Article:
Smooth-coated otters are omnivorous and will eat insects, earthworms, crustaceans, frogs, water rats, turtles, large birds, and fish. Fish make up 75 to 100% of the diet. Smooth-coated otters frequently hunt in groups, driving schools of fish together for easy capture. Fishermen in India and Bangladesh use this group hunting behavior to train them to herd fish into nets. A group of otters has a feeding territory of 7 to 12 square kilometers. A single adult consumes about 1 kg of food per day in captivity.
Animal Foods: birds; mammals; amphibians; reptiles; fish; eggs; mollusks; terrestrial worms; aquatic or marine worms; aquatic crustaceans
Primary Diet: carnivore (Piscivore )
Smooth-coated otters impact aquatic vertebrate and invertebrate communities via predation.
Saltwater crocodiles and other crocodile species are the most likely predators of smooth-coated otters. Other potential predators are medium-sized cat species and large birds of prey (primarily on young otters). Smooth-coated otters are agile in the water and on land and use their sensitive whiskers to detect water disturbances. They are also social animals, with each animal in a group contributing to vigilance efforts.
- saltwater crocodiles (Crocodylus porosus)
Known prey organisms
This list may not be complete but is based on published studies.
This list may not be complete but is based on published studies.
Life History and Behavior
Communication and Perception
Like other carnivores, smooth-coated otters use scent for inter and intra specific communication. They have a pair of scent glands at the base of the tail, which they use to mark vegetation, flat rocks, or shorelines near feeding areas. This marking behavior in otters is called sprainting. In areas where the smooth-coated otter, European otter, and small-clawed otter occur together, sprainting occurrs in different areas by each species. Sprainting sites in small-clawed otters are usually high on the bank on flat rocks. Sites for smooth-coated otters are more prominent than those of small-clawed otters. Sprainting sites of European otters are lower on the bank and less frequent than that of other otters.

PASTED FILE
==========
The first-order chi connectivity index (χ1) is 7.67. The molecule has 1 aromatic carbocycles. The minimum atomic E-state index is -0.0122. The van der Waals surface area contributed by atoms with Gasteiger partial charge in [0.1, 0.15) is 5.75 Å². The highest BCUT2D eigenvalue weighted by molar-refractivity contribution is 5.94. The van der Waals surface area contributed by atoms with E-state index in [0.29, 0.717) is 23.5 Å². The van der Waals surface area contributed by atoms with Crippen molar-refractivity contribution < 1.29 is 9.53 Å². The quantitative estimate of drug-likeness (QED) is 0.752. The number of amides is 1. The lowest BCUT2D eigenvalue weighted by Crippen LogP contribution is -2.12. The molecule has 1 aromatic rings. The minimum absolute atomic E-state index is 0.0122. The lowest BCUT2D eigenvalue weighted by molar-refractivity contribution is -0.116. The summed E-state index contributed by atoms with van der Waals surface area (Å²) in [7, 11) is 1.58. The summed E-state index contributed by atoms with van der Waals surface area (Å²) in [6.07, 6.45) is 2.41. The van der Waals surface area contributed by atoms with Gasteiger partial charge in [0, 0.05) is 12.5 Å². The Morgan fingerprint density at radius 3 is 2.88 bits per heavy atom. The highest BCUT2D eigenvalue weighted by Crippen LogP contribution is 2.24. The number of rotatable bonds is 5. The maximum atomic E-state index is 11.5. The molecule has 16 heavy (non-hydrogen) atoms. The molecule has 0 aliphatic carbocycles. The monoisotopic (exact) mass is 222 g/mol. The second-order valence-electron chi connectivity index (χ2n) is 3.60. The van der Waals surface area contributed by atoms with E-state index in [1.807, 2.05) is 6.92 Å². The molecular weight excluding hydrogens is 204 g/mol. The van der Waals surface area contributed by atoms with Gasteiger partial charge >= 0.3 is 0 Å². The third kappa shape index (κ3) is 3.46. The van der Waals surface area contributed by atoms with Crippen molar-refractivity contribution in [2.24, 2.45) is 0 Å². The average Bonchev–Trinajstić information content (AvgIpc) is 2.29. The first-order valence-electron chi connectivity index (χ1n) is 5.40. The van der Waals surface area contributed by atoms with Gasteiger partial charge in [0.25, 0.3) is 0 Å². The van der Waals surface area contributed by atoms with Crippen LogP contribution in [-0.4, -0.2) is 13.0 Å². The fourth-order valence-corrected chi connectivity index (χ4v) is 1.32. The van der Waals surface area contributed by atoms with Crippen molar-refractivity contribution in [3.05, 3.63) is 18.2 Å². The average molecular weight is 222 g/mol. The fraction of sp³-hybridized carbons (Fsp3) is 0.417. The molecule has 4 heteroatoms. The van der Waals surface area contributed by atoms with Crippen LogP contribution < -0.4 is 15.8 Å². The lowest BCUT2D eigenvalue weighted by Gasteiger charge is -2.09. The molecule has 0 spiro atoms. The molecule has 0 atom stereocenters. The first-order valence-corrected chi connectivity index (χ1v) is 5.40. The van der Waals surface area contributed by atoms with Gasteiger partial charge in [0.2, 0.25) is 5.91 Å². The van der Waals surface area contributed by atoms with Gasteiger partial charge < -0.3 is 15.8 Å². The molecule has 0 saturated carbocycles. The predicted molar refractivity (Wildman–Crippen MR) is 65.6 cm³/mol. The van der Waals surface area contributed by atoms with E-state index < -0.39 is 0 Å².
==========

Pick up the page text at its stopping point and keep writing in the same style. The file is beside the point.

Smooth-coated otters also use visual cues, such as body postures, touch, and auditory cues in communicating with conspecifics.
Communication Channels: visual ; tactile ; acoustic ; chemical
Other Communication Modes: scent marks
Perception Channels: visual ; acoustic
The oldest known smooth-coated otter in captivity died at 20 years and five months. The typical lifespan in the wild is between 4 and 10 years, although no conclusive studies have been made. It is suggested that the mortality rate of smooth-coated otters is correlated with the abundance of fish. Smooth-coated otter populations follow fish populations in the Tarai areas of the upper Gangetic plains in India and Nepal. Following the monsoon season, smooth-coated otters move into flooded swamp areas to take advantage of fish population booms. The otters breed there and when the swamps shrink and the fish return to the permanent rivers so do the otters.